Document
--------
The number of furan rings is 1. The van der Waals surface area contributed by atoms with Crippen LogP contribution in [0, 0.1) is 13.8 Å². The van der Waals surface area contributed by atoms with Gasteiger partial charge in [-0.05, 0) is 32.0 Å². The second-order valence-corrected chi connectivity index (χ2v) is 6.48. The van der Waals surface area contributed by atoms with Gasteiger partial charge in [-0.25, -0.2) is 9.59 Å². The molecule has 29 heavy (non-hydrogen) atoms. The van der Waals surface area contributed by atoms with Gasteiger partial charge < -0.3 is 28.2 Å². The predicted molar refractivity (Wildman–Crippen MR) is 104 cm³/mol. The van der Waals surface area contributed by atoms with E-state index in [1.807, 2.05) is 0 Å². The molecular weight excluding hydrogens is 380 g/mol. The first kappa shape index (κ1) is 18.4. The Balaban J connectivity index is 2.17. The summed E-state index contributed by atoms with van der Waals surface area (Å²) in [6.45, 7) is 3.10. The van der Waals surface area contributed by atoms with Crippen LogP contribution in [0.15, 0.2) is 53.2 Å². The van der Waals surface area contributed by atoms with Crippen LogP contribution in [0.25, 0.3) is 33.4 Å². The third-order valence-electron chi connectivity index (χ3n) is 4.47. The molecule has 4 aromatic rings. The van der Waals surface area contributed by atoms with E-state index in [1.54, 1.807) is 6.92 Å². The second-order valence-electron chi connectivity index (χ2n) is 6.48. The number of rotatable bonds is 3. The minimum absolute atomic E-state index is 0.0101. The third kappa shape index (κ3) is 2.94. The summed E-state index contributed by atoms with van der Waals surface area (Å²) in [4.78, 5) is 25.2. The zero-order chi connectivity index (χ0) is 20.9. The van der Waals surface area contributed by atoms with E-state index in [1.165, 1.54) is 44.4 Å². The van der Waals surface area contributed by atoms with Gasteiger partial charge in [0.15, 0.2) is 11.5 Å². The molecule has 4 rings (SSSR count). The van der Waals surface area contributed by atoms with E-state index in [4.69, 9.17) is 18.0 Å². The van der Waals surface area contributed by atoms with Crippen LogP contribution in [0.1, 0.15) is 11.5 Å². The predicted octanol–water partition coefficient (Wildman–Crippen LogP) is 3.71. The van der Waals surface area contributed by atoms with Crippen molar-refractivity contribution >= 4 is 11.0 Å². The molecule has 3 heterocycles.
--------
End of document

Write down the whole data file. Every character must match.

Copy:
The number of furan rings is 1. The van der Waals surface area contributed by atoms with Crippen LogP contribution in [0, 0.1) is 13.8 Å². The van der Waals surface area contributed by atoms with Gasteiger partial charge in [-0.05, 0) is 32.0 Å². The second-order valence-corrected chi connectivity index (χ2v) is 6.48. The van der Waals surface area contributed by atoms with Gasteiger partial charge in [-0.25, -0.2) is 9.59 Å². The molecule has 29 heavy (non-hydrogen) atoms. The van der Waals surface area contributed by atoms with Gasteiger partial charge < -0.3 is 28.2 Å². The predicted molar refractivity (Wildman–Crippen MR) is 104 cm³/mol. The van der Waals surface area contributed by atoms with E-state index in [1.807, 2.05) is 0 Å². The molecular weight excluding hydrogens is 380 g/mol. The first kappa shape index (κ1) is 18.4. The Balaban J connectivity index is 2.17. The summed E-state index contributed by atoms with van der Waals surface area (Å²) in [6.45, 7) is 3.10. The van der Waals surface area contributed by atoms with Crippen LogP contribution in [0.15, 0.2) is 53.2 Å². The van der Waals surface area contributed by atoms with Crippen LogP contribution in [0.25, 0.3) is 33.4 Å². The third-order valence-electron chi connectivity index (χ3n) is 4.47. The molecule has 4 aromatic rings. The van der Waals surface area contributed by atoms with E-state index in [1.54, 1.807) is 6.92 Å². The second-order valence-electron chi connectivity index (χ2n) is 6.48. The number of rotatable bonds is 3. The minimum absolute atomic E-state index is 0.0101. The third kappa shape index (κ3) is 2.94. The summed E-state index contributed by atoms with van der Waals surface area (Å²) in [4.78, 5) is 25.2. The zero-order chi connectivity index (χ0) is 20.9. The van der Waals surface area contributed by atoms with E-state index in [1.165, 1.54) is 44.4 Å². The van der Waals surface area contributed by atoms with Gasteiger partial charge in [0.15, 0.2) is 11.5 Å². The molecule has 4 rings (SSSR count). The van der Waals surface area contributed by atoms with E-state index in [4.69, 9.17) is 18.0 Å². The van der Waals surface area contributed by atoms with Crippen LogP contribution in [0.1, 0.15) is 11.5 Å². The predicted octanol–water partition coefficient (Wildman–Crippen LogP) is 3.71. The van der Waals surface area contributed by atoms with Crippen molar-refractivity contribution >= 4 is 11.0 Å². The molecule has 3 heterocycles.